This first practice is generally accessible to anyone and some degree of accomplishment can be made quickly. For readers who have never approached meditation before, a few preliminaries:
- Avoid eating a big meal before starting. Find a place without distractions, and allocate a fixed amount of time when you can be assured that you won't be disturbed.
- Sit comfortably on a chair without leaning back on the back-rest. Usually sitting on the first third to half works well. Avoid couches or furniture with soft cushions: a firm seat helps maitain good posture. Sit with the back “straight,” the head and neck in-line with the spinal cord, the shoulders relaxed.
- Take five to ten slow deep breaths, being sure to exhale all the way before starting the next breath.
- Close the eyes and observe what the mind is doing. It may be hearing a car drive by, or noticing an itch, or thinking about the laundry that needs cleaning, or the tomatoes that need picking. Just sit and watch the mind move. If it gets lost in mental-chatter, simply bring it back to watching again and observe the mental chatter. Each time you bring the mind back to watchful attention, the process gets easier and more automatic.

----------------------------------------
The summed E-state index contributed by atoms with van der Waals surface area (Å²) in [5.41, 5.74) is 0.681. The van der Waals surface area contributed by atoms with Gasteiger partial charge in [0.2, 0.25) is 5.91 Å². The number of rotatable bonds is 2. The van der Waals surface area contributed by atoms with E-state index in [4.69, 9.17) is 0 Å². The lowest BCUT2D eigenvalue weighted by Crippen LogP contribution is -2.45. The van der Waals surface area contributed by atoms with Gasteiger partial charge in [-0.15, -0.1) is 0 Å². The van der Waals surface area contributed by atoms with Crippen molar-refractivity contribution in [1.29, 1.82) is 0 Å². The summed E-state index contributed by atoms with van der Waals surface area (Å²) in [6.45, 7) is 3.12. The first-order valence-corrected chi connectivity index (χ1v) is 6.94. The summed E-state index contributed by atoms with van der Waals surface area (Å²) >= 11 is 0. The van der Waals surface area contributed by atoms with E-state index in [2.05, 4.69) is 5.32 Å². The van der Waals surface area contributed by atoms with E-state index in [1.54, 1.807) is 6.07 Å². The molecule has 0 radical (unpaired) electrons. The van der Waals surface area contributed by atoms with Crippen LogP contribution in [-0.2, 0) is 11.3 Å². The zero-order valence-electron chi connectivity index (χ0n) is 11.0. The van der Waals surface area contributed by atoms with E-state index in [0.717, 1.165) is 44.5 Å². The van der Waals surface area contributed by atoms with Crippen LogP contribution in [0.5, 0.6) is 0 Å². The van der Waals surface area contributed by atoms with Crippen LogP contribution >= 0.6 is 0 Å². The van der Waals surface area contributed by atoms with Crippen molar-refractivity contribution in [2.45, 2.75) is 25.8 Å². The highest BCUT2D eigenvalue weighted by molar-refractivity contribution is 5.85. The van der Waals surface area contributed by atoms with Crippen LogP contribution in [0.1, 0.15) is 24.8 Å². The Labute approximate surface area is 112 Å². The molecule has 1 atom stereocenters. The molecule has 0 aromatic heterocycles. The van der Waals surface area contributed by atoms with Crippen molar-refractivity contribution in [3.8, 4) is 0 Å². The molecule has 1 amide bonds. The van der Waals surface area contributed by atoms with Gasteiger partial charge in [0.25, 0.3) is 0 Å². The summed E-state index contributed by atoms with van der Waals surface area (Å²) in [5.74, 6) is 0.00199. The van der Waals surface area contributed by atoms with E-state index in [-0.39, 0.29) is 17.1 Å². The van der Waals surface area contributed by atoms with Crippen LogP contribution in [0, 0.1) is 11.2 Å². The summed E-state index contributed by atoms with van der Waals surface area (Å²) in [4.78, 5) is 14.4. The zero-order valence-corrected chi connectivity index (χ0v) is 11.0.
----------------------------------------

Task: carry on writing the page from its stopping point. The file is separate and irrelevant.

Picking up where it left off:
- The first time try going for five minutes. You can set a timer. If you lose the ability to pay attention, stop and take a break. The next time, add a couple minutes to the time and work your way up to a daily 20- or 30-minute session.
Perform the above regimine daily for three months. After the first month you will have begun to notice a great many changes. You will have less anxiety/stress, you will feel better, sleep better, and will notice improvement of your overall physical and mental health.
If you doubt the value of this exercise, considering the time and dedication it will take to do it for three months, reviewing the research that has been done on this simple practice may help settle any doubts about its efficacy.